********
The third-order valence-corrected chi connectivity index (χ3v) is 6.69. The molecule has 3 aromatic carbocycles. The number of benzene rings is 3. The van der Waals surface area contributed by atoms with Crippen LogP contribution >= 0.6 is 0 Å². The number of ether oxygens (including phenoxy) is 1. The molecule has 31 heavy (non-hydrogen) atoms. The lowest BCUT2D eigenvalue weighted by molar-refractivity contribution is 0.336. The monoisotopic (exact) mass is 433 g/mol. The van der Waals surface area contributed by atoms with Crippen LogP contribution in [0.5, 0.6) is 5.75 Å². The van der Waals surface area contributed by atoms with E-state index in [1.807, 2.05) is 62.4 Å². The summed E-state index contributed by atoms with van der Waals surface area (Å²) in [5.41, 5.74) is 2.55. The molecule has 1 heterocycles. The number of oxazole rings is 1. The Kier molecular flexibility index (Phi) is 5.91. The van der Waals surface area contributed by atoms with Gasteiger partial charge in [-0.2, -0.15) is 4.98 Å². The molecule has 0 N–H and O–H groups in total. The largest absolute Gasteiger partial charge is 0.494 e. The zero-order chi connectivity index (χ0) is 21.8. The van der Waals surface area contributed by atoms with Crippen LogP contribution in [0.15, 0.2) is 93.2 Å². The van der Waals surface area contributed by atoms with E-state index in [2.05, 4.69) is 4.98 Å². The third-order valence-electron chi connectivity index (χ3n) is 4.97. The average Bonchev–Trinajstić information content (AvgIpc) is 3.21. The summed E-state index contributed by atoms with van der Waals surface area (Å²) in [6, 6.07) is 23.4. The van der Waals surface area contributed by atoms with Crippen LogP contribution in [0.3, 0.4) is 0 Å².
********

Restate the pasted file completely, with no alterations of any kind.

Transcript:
The third-order valence-corrected chi connectivity index (χ3v) is 6.69. The molecule has 3 aromatic carbocycles. The number of benzene rings is 3. The van der Waals surface area contributed by atoms with Crippen LogP contribution >= 0.6 is 0 Å². The number of ether oxygens (including phenoxy) is 1. The molecule has 31 heavy (non-hydrogen) atoms. The lowest BCUT2D eigenvalue weighted by molar-refractivity contribution is 0.336. The monoisotopic (exact) mass is 433 g/mol. The van der Waals surface area contributed by atoms with Crippen LogP contribution in [0.5, 0.6) is 5.75 Å². The van der Waals surface area contributed by atoms with E-state index in [1.807, 2.05) is 62.4 Å². The summed E-state index contributed by atoms with van der Waals surface area (Å²) in [5.41, 5.74) is 2.55. The molecule has 1 heterocycles. The number of oxazole rings is 1. The Kier molecular flexibility index (Phi) is 5.91. The van der Waals surface area contributed by atoms with Gasteiger partial charge in [-0.2, -0.15) is 4.98 Å². The molecule has 0 N–H and O–H groups in total. The largest absolute Gasteiger partial charge is 0.494 e. The zero-order chi connectivity index (χ0) is 21.8. The van der Waals surface area contributed by atoms with Crippen LogP contribution in [0.15, 0.2) is 93.2 Å². The van der Waals surface area contributed by atoms with E-state index in [2.05, 4.69) is 4.98 Å². The third-order valence-electron chi connectivity index (χ3n) is 4.97. The average Bonchev–Trinajstić information content (AvgIpc) is 3.21. The summed E-state index contributed by atoms with van der Waals surface area (Å²) in [6, 6.07) is 23.4. The van der Waals surface area contributed by atoms with Crippen LogP contribution in [0.3, 0.4) is 0 Å².